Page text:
Since My Lai dwarfed such other mass killings, it made many subsequent allegations of atrocities "seem small and less newsworthy by comparison."
Ed Austin, a Marine who fought in Vietnam, said, "We make more VC [Viet Cong] than we kill by the way these people are treated."
Tragically, Austin's insight appears equally as relevant today in places like Iraq and Afghanistan.
In Vietnam, the arsenal of U.S. weapons -- from B-52 bombers and fighter planes to naval ships and guns -- was massive and they were used obsessively.
"The amount of ammunition fired per soldier was 26 times greater in Vietnam than during World War II," Turse points out.
Between 1965 and 1972, U.S. and Vietnamese aircraft flew 3.4 million combat sorties. In Quang Tri, South Vietnam's northernmost province, only 11 of its 3,500 villages escaped bombing during the war.
Racist views also played a major role in Vietnam, as they still do in today's wars.
Many American leaders held the Vietnamese, Cambodians and Laotians in contempt, including: President Lyndon B. Johnson, his Defense Secretary Robert McNamara and Henry Kissinger, President Richard Nixon's national security adviser, Turse points out.
Maj. Gordon Livingston, a West Point graduate and medical surgeon, said more than "90 percent of the Americans with whom I had contact in Vietnam" treated the Vietnamese as subhuman and "with nearly universal contempt."
During an "eerily similar campaign" in the Philippines during the Spanish-American War that began in 1898, Turse points out, "American troops began calling their indigenous enemies 'goo-goos.' The pejorative term then seems to have transmuted into 'gook.' "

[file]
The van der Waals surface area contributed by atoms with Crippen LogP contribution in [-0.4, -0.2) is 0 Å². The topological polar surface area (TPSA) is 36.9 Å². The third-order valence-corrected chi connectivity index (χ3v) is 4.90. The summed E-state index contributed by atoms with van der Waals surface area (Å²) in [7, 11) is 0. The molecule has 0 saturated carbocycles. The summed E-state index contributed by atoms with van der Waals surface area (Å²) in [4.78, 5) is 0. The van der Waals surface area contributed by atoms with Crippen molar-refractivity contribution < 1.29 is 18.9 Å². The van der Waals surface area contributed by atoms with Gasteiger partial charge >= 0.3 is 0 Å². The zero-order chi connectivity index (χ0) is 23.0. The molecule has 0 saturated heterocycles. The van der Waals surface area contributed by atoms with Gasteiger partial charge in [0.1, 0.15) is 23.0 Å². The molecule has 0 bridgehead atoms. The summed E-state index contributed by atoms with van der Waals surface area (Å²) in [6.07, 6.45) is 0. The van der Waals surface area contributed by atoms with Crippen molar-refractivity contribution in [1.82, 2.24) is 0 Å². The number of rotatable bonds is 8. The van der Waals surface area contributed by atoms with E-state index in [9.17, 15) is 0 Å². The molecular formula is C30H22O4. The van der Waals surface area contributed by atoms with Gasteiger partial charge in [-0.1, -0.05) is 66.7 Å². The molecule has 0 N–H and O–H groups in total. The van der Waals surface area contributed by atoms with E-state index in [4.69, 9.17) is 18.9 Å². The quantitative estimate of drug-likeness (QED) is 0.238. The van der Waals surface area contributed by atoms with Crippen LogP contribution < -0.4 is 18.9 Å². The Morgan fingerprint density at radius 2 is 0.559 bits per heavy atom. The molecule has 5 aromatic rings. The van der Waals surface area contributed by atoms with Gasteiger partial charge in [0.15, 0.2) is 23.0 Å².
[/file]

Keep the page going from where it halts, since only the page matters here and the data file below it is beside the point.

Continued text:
That the Vietnamese were less than human became part of the "mere-gook-rule" -- "MGR" in military parlance.
Bigoted outlooks facilitated torture.
The infamous Con Son Prison was known for its "tiger cages." About five feet wide and nine feet long, each of these cages housed three to five Vietnamese prisoners, typically handcuffed or in leg irons.
Years of living inside cages typically made prisoners unable to walk once they were freed. Their bodies were remolded into a "permanent pretzel-like crouch."
U.S. interrogators routinely used torture to question prisoners. But military leaders routinely refused to prosecute or punish anyone for that, Turse points out.
"Kill Anything That Moves" tells the story of the "Phoenix Program," the U.S. initiative to find and kill potential enemies throughout South Vietnam.
By 1971, Phoenix Program participants killed more than 20,587 people. The overwhelming majority were civilians.
Turse also focuses on "Speedy Express," a little-known program in the Mekong Delta led by Julian Ewell that repeatedly dropped deadly explosives and napalm over civilian areas between December 1968 and May 1969.
At the time, "Concerned Sergeant," a soldier named George Lewis, tried to expose the horrors of "Speedy Express." But no one from the Ninth Infantry was ever court-martialed for targeting and killing civilians.
"Concerned Sergeant," Turse writes, "wanted to "offer eyewitness testimony about an atrocity far larger and more damning than the death of 500 civilians in a single village: the mass killing of civilians in the Mekong Delta during Speech Express, month after month, hamlet after hamlet."
But the stories of Speedy Express, "emblematic of the entire American enterprise in Vietnam," quickly faded away and disappeared.
Turse recently co-authored "Terminator Planet: The First History of Drone Warfare, 2001-2050," a book about the increasing use of drones in today's wars, which also routinely kill civilians.
Thousands of files relating to violence in Vietnam disappeared. The military suppressed information about hundreds of atrocities. Other documents were stored in massive files, which were never read.
"Buried in forgotten U.S. government archives, locked away in the memories of atrocity survivors, the real American war in Vietnam has all but vanished from public consciousness."
In his new book, Turse offers the public stunning new insights into past events based on reading through tens of thousands of pages of forgotten records and on interviewing scores of people -- on both sides -- who suffered through the Vietnam War.
Reach Paul J. Nyden at pjny...@wvgazette.com or 304-348-5164.